Africans across the globe have been impacted by the structures created to maintain a racist hierarchy established during slavery. In order to ensure that the systems that created Black oppression are dismantled, reparations movements must develop an internationalist orientation. . . .
African Americans won’t turn the tide by going on a shopping spree, or leaving it to whites to decide what we can and cannot teach our children, where we work, and for how much, whether we are free or imprisoned, or whether we live or die. We need power over our own communities just as the white working class needs it over theirs. . . .
As we watch former Vice President Joe Biden be crowned “the comeback kid”, attributing his unbelievable election sweep to the elusive “Black vote”, we have to question who and what that is referring to. South Carolina became an unexpected turn of events for a primary election that seemed to be favoring Senator Bernie Sanders (despite the mess of the Iowa Caucus). The “Clyburn Effect”, named for Congressman Jim Clyburn’s seamless ability to change the outcome for Biden from dead last to prominent candidate, has once again forced mainstream media and voters to remember the “Black vote”. We must, however, be . . .
Ajowa Ifateyo: Speaking UPFRONT Originally published November 1984 Ajowa Ifateyo worked from 1972 to 1980 as editor of The Burning Spear, the newspaper of the African People’s Socialist Party. In 1980, the party split, as she describes in the interview. In 1983, Ifateyo was one of a group of women who founded UPFRONT, a national Black women’s quarterly newspaper published out of Washington, D.C. She currently works on its staff. Off Our Backs staffer, Carol Anne Douglas; (who is white) interviewed Ajowa Ifateyo. The interview discusses part of her experience in the APSP and her ideas on Black women’s . . .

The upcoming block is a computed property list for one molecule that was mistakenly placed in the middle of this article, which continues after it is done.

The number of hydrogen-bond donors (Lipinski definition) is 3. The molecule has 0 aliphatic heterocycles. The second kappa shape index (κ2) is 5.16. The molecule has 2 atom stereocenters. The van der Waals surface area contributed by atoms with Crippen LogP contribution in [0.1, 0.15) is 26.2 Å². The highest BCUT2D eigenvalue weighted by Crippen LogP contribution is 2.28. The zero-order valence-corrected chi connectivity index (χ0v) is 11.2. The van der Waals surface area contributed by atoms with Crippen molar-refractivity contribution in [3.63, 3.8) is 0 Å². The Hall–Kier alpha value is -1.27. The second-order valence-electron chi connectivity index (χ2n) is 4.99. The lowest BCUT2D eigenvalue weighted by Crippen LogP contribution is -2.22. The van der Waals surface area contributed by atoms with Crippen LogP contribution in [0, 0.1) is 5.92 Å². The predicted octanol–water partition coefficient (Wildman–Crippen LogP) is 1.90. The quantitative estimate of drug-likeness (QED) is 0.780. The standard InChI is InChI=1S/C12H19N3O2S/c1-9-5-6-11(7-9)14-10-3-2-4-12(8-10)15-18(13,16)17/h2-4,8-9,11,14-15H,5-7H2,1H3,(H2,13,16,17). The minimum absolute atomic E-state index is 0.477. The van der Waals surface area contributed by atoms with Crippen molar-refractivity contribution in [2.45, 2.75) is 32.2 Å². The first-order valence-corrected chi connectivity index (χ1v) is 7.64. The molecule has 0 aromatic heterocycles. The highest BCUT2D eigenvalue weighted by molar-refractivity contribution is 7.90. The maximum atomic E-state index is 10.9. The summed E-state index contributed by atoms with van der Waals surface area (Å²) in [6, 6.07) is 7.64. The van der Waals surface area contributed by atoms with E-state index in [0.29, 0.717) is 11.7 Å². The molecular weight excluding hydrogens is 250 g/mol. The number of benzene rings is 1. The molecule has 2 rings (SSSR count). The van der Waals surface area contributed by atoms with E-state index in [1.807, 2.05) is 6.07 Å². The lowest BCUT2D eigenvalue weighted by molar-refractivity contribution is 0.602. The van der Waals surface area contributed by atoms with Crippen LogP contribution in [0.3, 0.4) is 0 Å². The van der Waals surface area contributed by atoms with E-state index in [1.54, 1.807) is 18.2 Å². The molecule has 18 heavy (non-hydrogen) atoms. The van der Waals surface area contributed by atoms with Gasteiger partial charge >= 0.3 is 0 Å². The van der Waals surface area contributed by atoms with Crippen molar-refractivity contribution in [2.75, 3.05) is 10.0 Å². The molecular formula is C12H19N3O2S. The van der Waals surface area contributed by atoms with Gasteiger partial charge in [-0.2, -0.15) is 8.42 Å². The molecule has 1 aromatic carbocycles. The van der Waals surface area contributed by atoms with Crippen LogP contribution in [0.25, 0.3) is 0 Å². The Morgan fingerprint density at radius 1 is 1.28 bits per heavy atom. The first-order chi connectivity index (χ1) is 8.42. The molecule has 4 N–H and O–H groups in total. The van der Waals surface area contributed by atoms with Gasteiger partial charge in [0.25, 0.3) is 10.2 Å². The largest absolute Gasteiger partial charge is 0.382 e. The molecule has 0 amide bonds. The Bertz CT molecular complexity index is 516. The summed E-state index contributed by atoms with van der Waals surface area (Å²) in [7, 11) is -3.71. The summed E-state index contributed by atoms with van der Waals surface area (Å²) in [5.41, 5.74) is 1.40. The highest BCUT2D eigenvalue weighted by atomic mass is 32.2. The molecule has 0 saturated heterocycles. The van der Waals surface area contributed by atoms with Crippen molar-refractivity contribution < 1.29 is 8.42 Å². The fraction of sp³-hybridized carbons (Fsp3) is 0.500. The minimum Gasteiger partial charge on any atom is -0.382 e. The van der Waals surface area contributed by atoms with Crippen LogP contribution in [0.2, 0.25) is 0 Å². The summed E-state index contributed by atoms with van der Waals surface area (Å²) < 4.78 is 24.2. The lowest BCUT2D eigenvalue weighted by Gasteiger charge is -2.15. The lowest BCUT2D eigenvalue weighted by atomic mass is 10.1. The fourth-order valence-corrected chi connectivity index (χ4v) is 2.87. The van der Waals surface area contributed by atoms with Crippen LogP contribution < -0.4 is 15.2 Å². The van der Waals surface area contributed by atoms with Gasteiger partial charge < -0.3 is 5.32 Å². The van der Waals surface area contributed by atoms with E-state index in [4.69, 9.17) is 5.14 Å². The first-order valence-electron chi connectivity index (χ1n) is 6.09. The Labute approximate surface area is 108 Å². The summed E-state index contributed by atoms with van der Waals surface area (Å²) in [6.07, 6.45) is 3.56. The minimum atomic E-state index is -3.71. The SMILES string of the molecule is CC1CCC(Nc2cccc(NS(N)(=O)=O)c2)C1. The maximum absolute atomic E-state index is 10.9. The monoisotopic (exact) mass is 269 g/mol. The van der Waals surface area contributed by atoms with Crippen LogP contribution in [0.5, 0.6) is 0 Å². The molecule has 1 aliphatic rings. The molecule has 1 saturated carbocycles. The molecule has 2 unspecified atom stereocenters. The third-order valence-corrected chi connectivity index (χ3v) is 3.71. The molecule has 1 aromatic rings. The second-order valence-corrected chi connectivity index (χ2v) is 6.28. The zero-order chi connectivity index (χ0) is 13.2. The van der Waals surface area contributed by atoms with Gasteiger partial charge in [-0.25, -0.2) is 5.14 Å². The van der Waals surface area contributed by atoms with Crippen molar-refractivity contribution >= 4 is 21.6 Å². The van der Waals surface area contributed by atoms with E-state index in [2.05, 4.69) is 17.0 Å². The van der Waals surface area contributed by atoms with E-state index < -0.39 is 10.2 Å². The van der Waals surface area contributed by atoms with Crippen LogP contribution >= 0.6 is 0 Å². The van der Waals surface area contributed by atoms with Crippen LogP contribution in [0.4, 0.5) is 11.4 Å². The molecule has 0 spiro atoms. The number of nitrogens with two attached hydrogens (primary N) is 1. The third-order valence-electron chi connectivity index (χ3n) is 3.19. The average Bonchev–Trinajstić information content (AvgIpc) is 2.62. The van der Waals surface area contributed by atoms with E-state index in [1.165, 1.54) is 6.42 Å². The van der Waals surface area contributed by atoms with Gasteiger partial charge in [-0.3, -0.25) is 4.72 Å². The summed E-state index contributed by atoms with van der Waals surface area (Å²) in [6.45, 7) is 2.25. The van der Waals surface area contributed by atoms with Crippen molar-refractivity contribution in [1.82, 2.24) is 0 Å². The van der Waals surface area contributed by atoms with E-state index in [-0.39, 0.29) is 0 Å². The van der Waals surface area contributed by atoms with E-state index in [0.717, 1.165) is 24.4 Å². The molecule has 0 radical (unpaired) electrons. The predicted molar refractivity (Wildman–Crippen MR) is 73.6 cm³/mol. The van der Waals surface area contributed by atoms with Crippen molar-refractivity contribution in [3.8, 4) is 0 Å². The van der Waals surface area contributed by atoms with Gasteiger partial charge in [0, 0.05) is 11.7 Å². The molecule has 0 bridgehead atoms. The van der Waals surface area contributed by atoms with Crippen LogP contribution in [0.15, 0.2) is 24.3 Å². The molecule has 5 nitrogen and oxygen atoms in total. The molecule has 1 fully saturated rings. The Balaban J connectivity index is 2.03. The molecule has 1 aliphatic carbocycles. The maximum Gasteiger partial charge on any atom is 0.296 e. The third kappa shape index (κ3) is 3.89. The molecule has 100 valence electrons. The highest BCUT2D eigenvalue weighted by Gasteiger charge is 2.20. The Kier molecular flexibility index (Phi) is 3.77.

“As long as I’m alive I’ma live illegal, and once I get on I’ma put on all my people” -Prodigy “The fugitive nature of Blackness, the inherent outlawing of our bodies by the state and our positionality as being already outside of the law, gives rise to a Black illegalism where extralegal activities to further our survival are foregrounded.” – Anarkata: A Statement What a crime it is to be Black. To have the police be called on you for sitting in a restaurant, for grilling at a cookout, selling water, going to the pool, taking a nap, standing on . . .
Last year marked the 400th anniversary of the commencement of the Transatlantic Slave Trade in North America. As politicians and others began announcing their plans to run for President, reparations once again became a prominent mainstream talking point. Subsequently, a historic hearing held by the House Judiciary Committee in Washington DC, on the question of reparations, coincided with Juneteenth. The intent of the hearing was not to determine reparations but, instead, determine if the H.R. 40 bill, a bill to convene a commission to study, document, quantify and make recommendations for reparations, should move forward. For over a century, despite . . .
The following resolution was developed and voted upon by African delegates from the continent and the diaspora at the World Conference Against Imperialism held in Caracas, Venezuela from January 22- 24, 2020 STRUCTURE From Venezuela, a country on the anti-imperialist offensive and resistance to the multiple aggressions of U.S. imperialism, in accordance with the agreements of the 25th Sao Paulo Forum, held in July 2019, the International Afro-descendant Congress was held in November of the same year, as part of the 248th anniversary of the assassination of the Afro-Venezuelan Cimarron Guillermo Ribas, leader of the Cumbe de Ocoyta (1768-1771), a . . .